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The deteriorating situation inside Venezuela has so far left an estimated one million children out of school. Over the coming 12 months, UNICEF, in tandem with national partners plans to reach a total of 1.2 million children in public and subsidized schools across the country with educational supplies.
Each back-to-school kit contains a school bag holding essential learning supplies including a notebook, pencils and coloring pencils. Kits are being distributed to students in the states of Miranda, Distrito Capital, Bolívar, Zulia, Táchira, Carabobo, Portuguesa, Barinas, Apure, Falcón, Amazonas, Delta Amacuro, Anzoátegui, Sucre, La Guaira and Nueva Esparta. UNICEF is also providing teaching and learning materials, recreation kits, and Early Childhood Education kits to further support students and teachers.
“It is crucial that we keep children in school – safe environments where they can learn, socialize and even access essential services like school feeding,” said Herve Ludovic De Lys, UNICEF Representative in Venezuela. “Schools also provide children with a sense of normalcy which is vital given the hardships facing many families. These back-to-school kits and learning materials will give children and teachers the tools they need to start the school year off right.”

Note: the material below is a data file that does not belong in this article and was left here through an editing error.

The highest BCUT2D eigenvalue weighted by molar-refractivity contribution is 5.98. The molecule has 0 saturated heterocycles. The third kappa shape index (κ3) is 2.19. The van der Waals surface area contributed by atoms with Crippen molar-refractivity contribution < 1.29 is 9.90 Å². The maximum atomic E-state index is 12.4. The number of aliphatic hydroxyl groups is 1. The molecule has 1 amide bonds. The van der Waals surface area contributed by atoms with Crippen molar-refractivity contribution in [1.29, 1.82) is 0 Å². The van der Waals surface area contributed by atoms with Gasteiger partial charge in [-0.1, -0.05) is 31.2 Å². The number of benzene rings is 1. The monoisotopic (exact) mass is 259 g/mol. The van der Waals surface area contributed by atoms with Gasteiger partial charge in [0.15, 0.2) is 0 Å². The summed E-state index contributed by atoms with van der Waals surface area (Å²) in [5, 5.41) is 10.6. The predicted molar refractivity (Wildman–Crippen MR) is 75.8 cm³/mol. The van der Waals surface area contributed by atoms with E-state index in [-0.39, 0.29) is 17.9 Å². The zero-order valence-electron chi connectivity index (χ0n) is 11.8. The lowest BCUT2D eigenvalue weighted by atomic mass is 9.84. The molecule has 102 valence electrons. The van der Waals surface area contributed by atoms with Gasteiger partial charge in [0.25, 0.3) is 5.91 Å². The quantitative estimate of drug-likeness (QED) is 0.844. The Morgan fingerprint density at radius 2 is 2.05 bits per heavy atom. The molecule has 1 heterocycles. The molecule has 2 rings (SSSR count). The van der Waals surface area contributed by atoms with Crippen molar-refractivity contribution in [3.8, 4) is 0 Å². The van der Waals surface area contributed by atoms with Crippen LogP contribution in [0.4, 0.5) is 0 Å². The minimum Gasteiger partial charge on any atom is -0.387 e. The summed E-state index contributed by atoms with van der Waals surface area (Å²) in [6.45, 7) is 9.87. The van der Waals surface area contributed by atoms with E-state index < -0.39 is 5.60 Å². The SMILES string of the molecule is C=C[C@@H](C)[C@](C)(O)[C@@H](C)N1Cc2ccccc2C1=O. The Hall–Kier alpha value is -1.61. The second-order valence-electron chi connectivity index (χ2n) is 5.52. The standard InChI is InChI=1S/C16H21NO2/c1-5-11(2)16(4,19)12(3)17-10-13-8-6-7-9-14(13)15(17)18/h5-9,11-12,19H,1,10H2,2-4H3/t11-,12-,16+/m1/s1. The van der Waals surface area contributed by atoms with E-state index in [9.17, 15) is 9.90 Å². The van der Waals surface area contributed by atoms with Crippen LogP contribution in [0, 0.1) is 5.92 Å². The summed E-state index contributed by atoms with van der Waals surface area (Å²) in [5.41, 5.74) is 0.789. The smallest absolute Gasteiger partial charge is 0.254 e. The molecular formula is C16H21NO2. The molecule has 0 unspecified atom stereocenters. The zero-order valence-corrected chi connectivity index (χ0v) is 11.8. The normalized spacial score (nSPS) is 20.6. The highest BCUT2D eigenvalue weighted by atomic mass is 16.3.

“Bringing and keeping every child in school is always the most powerful investment, but especially in uncertain times like in Venezuela currently,” said Bernt Aasen, UNICEF Regional Director (a.i.) for Latin America and the Caribbean. “Education isn’t just the right thing to do, it’s smart economics beyond politics. Any additional child at risk of dropping out of school today undermines the future of the entire country tomorrow. Venezuela just can’t afford this right now.”
As one of the major humanitarian actors in Venezuela, UNICEF is working with civil society organizations, private companies and local authorities to provide humanitarian assistance to children in need through its field offices. Last month, UNICEF appealed for US $ 70 million to continue meeting the urgent ne of children, adolescents and pregnant women in Venezuela. So far, only 9 per cent of the required funding has been received.